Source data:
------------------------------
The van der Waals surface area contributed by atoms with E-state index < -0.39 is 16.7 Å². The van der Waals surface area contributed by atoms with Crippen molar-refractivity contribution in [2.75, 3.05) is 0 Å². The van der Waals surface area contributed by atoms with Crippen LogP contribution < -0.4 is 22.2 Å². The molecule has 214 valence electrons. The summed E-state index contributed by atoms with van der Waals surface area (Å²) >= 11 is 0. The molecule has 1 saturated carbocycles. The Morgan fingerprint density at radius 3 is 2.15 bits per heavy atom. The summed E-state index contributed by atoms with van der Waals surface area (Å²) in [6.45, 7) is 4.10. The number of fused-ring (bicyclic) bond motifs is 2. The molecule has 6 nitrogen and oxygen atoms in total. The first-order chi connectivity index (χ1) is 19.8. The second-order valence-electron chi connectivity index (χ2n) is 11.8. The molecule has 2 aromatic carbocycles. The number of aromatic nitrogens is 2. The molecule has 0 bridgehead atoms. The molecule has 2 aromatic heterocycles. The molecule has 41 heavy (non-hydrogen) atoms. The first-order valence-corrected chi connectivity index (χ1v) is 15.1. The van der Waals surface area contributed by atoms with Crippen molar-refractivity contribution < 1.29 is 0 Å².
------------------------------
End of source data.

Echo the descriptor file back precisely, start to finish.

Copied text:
The van der Waals surface area contributed by atoms with E-state index < -0.39 is 16.7 Å². The van der Waals surface area contributed by atoms with Crippen molar-refractivity contribution in [2.75, 3.05) is 0 Å². The van der Waals surface area contributed by atoms with Crippen LogP contribution < -0.4 is 22.2 Å². The molecule has 214 valence electrons. The summed E-state index contributed by atoms with van der Waals surface area (Å²) >= 11 is 0. The molecule has 1 saturated carbocycles. The Morgan fingerprint density at radius 3 is 2.15 bits per heavy atom. The summed E-state index contributed by atoms with van der Waals surface area (Å²) in [6.45, 7) is 4.10. The number of fused-ring (bicyclic) bond motifs is 2. The molecule has 6 nitrogen and oxygen atoms in total. The first-order chi connectivity index (χ1) is 19.8. The second-order valence-electron chi connectivity index (χ2n) is 11.8. The molecule has 2 aromatic carbocycles. The number of aromatic nitrogens is 2. The molecule has 0 bridgehead atoms. The molecule has 2 aromatic heterocycles. The molecule has 41 heavy (non-hydrogen) atoms. The first-order valence-corrected chi connectivity index (χ1v) is 15.1. The van der Waals surface area contributed by atoms with Crippen molar-refractivity contribution < 1.29 is 0 Å².